After the war, some of these countries became enemies with each other, so there was no way they'd agree to change the rules in a way that significantly lessened their own power. This is why this little club has never really changed, and the "non-permanent" members do not get vetoes. This is also why I highly doubt there ever was (or ever will be) any real offer to add India, or anybody else.

In short, permanent membership is not a statement of your country's value or size or anything. At this point its just a historical accident.

  • 9
    Personal note: I'm not advocating the status quo here, just explaining it. It would actually make a lot of sense IMHO to take the UK and French seats and just give them a single permanent "EU" seat, and then give India a permanent seat. However, I'm sure the UK and France would be horrified at this idea. Probably China would be too, for different reasons. So I highly doubt any such thing will ever happen.
    – T.E.D.
    Commented Apr 20, 2012 at 20:03
  • 2
    Besides, for a series of reasons too long to be summarized in a comment, it is unlikely that India will ever have a place at the UN SC before settling all border disputes with China and (especially) with Pakistan.
    – astabada
    Commented Dec 18, 2012 at 14:03
  • Are you saying that the UN literally existed during WW II or are you referring to the Combined Chiefs of Staff by analogy? I am not (yet) aware of usages that equate the two terms.
    – Drux
    Commented Jun 27, 2013 at 4:55
  • 2
    Sorry, but this is alternative history. There was no security council and the United Nations Organization during WWII.
    – Anixx
    Commented Aug 25, 2013 at 9:39
  • 2
    @Anixx There is nothing in this answer saying that UN organisation existed, though? "The UN actually existed during WW2. This is what the group of countries allied against the Axis powers called themselves." - this is correct. On the other hand, might be good to change the wording to make it obvious that there was no body calling itself Security Council at the time. Commented Jun 29, 2018 at 2:58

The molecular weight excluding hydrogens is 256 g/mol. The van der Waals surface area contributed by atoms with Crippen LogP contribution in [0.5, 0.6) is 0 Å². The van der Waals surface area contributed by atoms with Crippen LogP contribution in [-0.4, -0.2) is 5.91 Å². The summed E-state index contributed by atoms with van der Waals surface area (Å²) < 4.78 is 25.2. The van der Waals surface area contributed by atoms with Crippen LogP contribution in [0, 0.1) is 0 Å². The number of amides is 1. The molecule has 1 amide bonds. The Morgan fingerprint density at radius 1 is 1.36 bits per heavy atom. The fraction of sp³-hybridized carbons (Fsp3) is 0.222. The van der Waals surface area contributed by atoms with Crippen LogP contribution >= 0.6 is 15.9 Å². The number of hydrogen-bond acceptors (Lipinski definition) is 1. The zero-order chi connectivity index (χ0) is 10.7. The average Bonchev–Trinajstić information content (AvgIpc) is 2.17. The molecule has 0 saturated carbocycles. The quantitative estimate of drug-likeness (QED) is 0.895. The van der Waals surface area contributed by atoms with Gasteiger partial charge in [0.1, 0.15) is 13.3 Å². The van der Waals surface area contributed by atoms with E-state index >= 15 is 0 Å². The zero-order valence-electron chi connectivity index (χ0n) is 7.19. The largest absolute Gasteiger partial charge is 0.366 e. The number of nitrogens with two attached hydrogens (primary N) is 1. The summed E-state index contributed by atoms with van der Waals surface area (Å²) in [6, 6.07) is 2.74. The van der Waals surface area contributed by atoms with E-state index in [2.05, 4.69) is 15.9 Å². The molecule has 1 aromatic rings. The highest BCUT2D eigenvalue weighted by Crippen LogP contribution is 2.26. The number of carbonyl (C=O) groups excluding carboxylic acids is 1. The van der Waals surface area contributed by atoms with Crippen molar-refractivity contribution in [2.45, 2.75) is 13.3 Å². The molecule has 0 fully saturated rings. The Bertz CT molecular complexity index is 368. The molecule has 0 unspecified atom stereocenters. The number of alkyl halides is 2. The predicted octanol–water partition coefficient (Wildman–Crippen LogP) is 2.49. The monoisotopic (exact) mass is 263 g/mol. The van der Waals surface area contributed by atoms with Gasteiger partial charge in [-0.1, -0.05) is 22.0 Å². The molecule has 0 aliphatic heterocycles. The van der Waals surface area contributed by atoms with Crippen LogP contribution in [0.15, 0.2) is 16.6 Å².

Late Prime Minister Nehru himself has explicitly stated in Parliament that India was not offered a permanent membership on the UN Security Council.

News item from "The Hindu" (dated September 28, 1955) - UN seat: Nehru clarifies:

Prime Minister Nehru has categorically denied any offer, formal or informal, having been received about a seat for India in the UN Security Council. He made this statement in reply to a short notice question in the Lok Sabha on September 27 by Dr. J.N. Parekh whether India had refused a seat informally offered to her in the Security Council.

The Prime Minister said: "There has been no offer, formal or informal, of this kind. Some vague references have appeared in the press about it which have no foundation in fact. The composition of the Security Council is prescribed by the UN Charter, according to which certain specified nations have permanent seats. No change or addition can be made to this without an amendment of the Charter. There is, therefore, no question of a seat being offered and India declining it. Our declared policy is to support the admission of all nations qualified for UN membership."

Your Answer

By clicking “Post Your Answer”, you agree to our terms of service and acknowledge you have read our privacy policy.

Not the answer you're looking for? Browse other questions tagged or ask your own question.